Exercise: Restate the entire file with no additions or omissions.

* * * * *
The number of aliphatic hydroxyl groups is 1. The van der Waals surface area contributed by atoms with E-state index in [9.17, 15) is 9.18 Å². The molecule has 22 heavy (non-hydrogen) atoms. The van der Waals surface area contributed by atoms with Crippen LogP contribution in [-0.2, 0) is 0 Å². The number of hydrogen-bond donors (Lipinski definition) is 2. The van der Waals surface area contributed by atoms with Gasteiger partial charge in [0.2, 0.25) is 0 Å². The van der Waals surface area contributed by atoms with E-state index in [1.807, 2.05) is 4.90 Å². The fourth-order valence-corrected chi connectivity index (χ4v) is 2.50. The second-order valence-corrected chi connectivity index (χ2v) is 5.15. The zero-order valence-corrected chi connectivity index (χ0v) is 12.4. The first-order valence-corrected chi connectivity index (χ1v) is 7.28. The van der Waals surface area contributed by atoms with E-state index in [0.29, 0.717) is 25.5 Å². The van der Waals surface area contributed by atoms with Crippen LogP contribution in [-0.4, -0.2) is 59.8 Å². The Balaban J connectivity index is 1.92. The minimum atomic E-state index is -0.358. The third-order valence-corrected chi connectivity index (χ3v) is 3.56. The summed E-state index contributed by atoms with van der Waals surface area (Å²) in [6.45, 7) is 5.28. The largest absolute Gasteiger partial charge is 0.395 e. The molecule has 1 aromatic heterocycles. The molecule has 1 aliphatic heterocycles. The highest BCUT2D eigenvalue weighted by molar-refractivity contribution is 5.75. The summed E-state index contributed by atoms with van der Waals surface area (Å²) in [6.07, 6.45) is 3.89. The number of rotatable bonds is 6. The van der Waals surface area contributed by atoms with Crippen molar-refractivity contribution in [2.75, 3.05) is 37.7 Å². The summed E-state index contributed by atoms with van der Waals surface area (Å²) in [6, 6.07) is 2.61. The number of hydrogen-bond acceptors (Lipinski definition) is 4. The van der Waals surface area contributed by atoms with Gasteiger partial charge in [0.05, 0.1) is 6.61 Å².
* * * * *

The number of aliphatic hydroxyl groups is 1. The van der Waals surface area contributed by atoms with E-state index in [9.17, 15) is 9.18 Å². The molecule has 22 heavy (non-hydrogen) atoms. The van der Waals surface area contributed by atoms with Crippen LogP contribution in [-0.2, 0) is 0 Å². The number of hydrogen-bond donors (Lipinski definition) is 2. The van der Waals surface area contributed by atoms with Gasteiger partial charge in [0.2, 0.25) is 0 Å². The van der Waals surface area contributed by atoms with E-state index in [1.807, 2.05) is 4.90 Å². The fourth-order valence-corrected chi connectivity index (χ4v) is 2.50. The second-order valence-corrected chi connectivity index (χ2v) is 5.15. The zero-order valence-corrected chi connectivity index (χ0v) is 12.4. The first-order valence-corrected chi connectivity index (χ1v) is 7.28. The van der Waals surface area contributed by atoms with E-state index in [0.29, 0.717) is 25.5 Å². The van der Waals surface area contributed by atoms with Crippen LogP contribution in [-0.4, -0.2) is 59.8 Å². The Balaban J connectivity index is 1.92. The minimum atomic E-state index is -0.358. The third-order valence-corrected chi connectivity index (χ3v) is 3.56. The summed E-state index contributed by atoms with van der Waals surface area (Å²) in [6.45, 7) is 5.28. The largest absolute Gasteiger partial charge is 0.395 e. The molecule has 1 aromatic heterocycles. The molecule has 1 aliphatic heterocycles. The highest BCUT2D eigenvalue weighted by molar-refractivity contribution is 5.75. The summed E-state index contributed by atoms with van der Waals surface area (Å²) in [6.07, 6.45) is 3.89. The number of rotatable bonds is 6. The van der Waals surface area contributed by atoms with Crippen molar-refractivity contribution in [2.75, 3.05) is 37.7 Å². The summed E-state index contributed by atoms with van der Waals surface area (Å²) in [6, 6.07) is 2.61. The number of hydrogen-bond acceptors (Lipinski definition) is 4. The van der Waals surface area contributed by atoms with Gasteiger partial charge in [0.05, 0.1) is 6.61 Å².